It's Mother's Day. I got breakfast, not exactly "in" bed, but at least while still in PJs. At 10.30am; as with many mothers, I'd been awake for hours, stomach growling, patiently awaiting some form of sustenance, happy to accept cold coffee and burnt toast, had it been offered. But at least with the (eventual) Mother's Day Breakfast came a particularly rare treat, a verbal exchange with the teenage children.
I wouldn't go as far to call it a "conversation" as that would imply an "equal time" situation. But neither was it grossly unpleasant, nor did it have the ultimate outcome of me handing over money (the usual outcome of any verbal exchange not involving grunts and shrugs). But most interestingly was a short insight into the current gestalt on the concept of "Mother's Day".
I hadn't heard the term "Hallmark Holiday" prior to this morning. Apparently it refers to any celebration that is intended only to benefit the retail industry through artificially creating an occasion for the spending of yet more money.
According to Wikipedia, Anna Javis trademarked the phrase in 1912 (I wonder if her estate is still collecting royalties?) and nominated the second Sunday in May. U.S. House Joint Resolution 263 was signed by President Wilson in 1914. President F.D. Roosevelt made Proclamation 2083 in 1936.
So read this and weep, all you cheapskate kids who didn't get your mom (or mum) even a small box of chocolates on the basis that it's only a "Hallmark Holiday"! It's not. It's the law.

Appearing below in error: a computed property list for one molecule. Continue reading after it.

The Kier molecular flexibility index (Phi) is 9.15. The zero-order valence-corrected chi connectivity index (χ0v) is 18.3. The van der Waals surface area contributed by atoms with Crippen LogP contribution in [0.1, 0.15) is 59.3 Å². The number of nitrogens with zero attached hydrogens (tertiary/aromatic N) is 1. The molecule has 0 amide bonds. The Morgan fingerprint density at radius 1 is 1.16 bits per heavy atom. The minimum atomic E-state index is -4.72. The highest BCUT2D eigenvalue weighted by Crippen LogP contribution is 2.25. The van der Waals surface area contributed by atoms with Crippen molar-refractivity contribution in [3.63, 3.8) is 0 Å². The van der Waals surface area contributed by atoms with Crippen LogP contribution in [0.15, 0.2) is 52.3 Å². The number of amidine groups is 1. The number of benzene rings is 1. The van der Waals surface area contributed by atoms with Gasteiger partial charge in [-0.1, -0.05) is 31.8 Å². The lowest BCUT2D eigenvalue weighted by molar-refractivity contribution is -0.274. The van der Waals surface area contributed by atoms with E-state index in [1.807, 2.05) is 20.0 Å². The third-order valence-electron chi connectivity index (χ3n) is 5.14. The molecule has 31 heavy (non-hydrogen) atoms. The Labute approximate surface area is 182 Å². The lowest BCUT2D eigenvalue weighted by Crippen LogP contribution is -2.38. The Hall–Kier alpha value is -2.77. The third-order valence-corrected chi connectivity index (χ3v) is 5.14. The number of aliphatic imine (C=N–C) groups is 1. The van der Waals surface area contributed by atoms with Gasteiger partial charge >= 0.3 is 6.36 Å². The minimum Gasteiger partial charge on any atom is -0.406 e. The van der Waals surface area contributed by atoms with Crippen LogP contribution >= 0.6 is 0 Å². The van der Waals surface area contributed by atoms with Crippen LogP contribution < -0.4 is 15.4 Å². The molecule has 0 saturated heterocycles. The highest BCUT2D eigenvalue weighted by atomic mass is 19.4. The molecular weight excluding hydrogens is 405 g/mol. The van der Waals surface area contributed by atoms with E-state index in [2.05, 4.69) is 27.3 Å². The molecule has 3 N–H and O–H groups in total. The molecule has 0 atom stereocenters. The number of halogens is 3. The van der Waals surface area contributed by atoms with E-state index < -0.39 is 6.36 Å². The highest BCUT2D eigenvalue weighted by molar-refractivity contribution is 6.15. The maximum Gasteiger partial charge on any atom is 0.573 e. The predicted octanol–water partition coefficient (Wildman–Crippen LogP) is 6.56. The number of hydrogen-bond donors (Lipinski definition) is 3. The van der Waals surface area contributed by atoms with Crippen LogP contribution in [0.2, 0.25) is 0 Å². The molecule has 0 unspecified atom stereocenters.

Interestingly, this very short but pertinent piece of domestic research raises another issue. It would seem that no one in Australia is aware that Proclamation 2083 also states that the United States flag be flown on all public buildings on this particular day. Hopefully this disclosure won't effect international relations or anything. But remember that if this does occur, it was flagged here first. (Sorry, I couldn't resist the pun.)
But here's an interesting thought ... why is Mother's Day on a Sunday? If folk were really serious about making mothers feel particularly special, and genuinely celebrating the whole concept of motherhood, would it not have made more sense to give them a weekday of 'work release'; or perhaps a whole month or something? After all, Part (c) of Proclamation 2083 refers to the "necessities" for mothers, which surely includes the obvious imperative to hang around in P.J.s all day, reading and eating chocolate ...
Just a thought.